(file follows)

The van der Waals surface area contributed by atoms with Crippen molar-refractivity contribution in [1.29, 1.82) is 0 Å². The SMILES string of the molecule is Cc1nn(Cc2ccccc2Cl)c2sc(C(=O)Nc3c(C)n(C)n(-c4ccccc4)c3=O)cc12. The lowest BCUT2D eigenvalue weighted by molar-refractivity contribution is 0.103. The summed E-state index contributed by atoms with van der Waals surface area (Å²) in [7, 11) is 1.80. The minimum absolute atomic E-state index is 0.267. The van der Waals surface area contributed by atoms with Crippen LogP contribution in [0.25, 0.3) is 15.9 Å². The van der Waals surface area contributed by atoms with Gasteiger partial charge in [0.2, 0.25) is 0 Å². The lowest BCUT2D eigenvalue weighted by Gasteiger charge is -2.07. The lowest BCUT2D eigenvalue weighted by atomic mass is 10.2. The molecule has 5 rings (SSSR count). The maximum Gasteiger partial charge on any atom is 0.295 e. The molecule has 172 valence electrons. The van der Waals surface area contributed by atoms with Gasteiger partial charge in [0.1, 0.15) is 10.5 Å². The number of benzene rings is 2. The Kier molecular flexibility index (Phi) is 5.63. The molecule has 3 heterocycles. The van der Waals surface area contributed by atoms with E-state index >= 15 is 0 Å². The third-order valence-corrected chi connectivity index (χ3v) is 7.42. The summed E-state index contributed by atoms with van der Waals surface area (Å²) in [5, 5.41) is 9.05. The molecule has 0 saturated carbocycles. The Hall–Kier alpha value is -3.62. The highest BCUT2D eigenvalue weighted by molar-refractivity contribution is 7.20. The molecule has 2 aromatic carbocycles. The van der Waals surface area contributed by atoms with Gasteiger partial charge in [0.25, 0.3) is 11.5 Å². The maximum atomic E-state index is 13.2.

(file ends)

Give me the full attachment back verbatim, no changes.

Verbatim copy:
The van der Waals surface area contributed by atoms with Crippen molar-refractivity contribution in [1.29, 1.82) is 0 Å². The SMILES string of the molecule is Cc1nn(Cc2ccccc2Cl)c2sc(C(=O)Nc3c(C)n(C)n(-c4ccccc4)c3=O)cc12. The lowest BCUT2D eigenvalue weighted by molar-refractivity contribution is 0.103. The summed E-state index contributed by atoms with van der Waals surface area (Å²) in [7, 11) is 1.80. The minimum absolute atomic E-state index is 0.267. The van der Waals surface area contributed by atoms with Crippen LogP contribution in [0.25, 0.3) is 15.9 Å². The van der Waals surface area contributed by atoms with Gasteiger partial charge in [0.2, 0.25) is 0 Å². The lowest BCUT2D eigenvalue weighted by Gasteiger charge is -2.07. The lowest BCUT2D eigenvalue weighted by atomic mass is 10.2. The molecule has 5 rings (SSSR count). The maximum Gasteiger partial charge on any atom is 0.295 e. The molecule has 172 valence electrons. The van der Waals surface area contributed by atoms with Gasteiger partial charge in [0.1, 0.15) is 10.5 Å². The number of benzene rings is 2. The Kier molecular flexibility index (Phi) is 5.63. The molecule has 3 heterocycles. The van der Waals surface area contributed by atoms with E-state index >= 15 is 0 Å². The third-order valence-corrected chi connectivity index (χ3v) is 7.42. The summed E-state index contributed by atoms with van der Waals surface area (Å²) in [5, 5.41) is 9.05. The molecule has 0 saturated carbocycles. The Hall–Kier alpha value is -3.62. The highest BCUT2D eigenvalue weighted by molar-refractivity contribution is 7.20. The molecule has 2 aromatic carbocycles. The van der Waals surface area contributed by atoms with Gasteiger partial charge in [0.25, 0.3) is 11.5 Å². The maximum atomic E-state index is 13.2.